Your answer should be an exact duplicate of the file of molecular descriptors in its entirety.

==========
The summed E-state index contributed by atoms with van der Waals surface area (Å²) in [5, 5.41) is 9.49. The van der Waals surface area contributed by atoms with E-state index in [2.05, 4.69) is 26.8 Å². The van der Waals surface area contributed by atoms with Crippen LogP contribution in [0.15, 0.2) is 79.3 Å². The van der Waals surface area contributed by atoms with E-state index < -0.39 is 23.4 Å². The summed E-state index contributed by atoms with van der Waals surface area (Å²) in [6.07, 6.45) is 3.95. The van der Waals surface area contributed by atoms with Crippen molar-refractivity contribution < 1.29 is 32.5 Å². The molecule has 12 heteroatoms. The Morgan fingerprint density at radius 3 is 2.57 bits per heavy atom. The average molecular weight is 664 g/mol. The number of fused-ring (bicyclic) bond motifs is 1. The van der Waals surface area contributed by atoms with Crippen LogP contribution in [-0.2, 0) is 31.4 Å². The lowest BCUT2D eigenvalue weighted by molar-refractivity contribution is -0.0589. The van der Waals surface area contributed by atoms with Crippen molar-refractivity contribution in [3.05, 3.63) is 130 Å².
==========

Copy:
The summed E-state index contributed by atoms with van der Waals surface area (Å²) in [5, 5.41) is 9.49. The van der Waals surface area contributed by atoms with E-state index in [2.05, 4.69) is 26.8 Å². The van der Waals surface area contributed by atoms with Crippen LogP contribution in [0.15, 0.2) is 79.3 Å². The van der Waals surface area contributed by atoms with E-state index < -0.39 is 23.4 Å². The summed E-state index contributed by atoms with van der Waals surface area (Å²) in [6.07, 6.45) is 3.95. The van der Waals surface area contributed by atoms with Crippen molar-refractivity contribution < 1.29 is 32.5 Å². The molecule has 12 heteroatoms. The Morgan fingerprint density at radius 3 is 2.57 bits per heavy atom. The average molecular weight is 664 g/mol. The number of fused-ring (bicyclic) bond motifs is 1. The van der Waals surface area contributed by atoms with Crippen LogP contribution in [-0.2, 0) is 31.4 Å². The lowest BCUT2D eigenvalue weighted by molar-refractivity contribution is -0.0589. The van der Waals surface area contributed by atoms with Crippen molar-refractivity contribution in [3.05, 3.63) is 130 Å².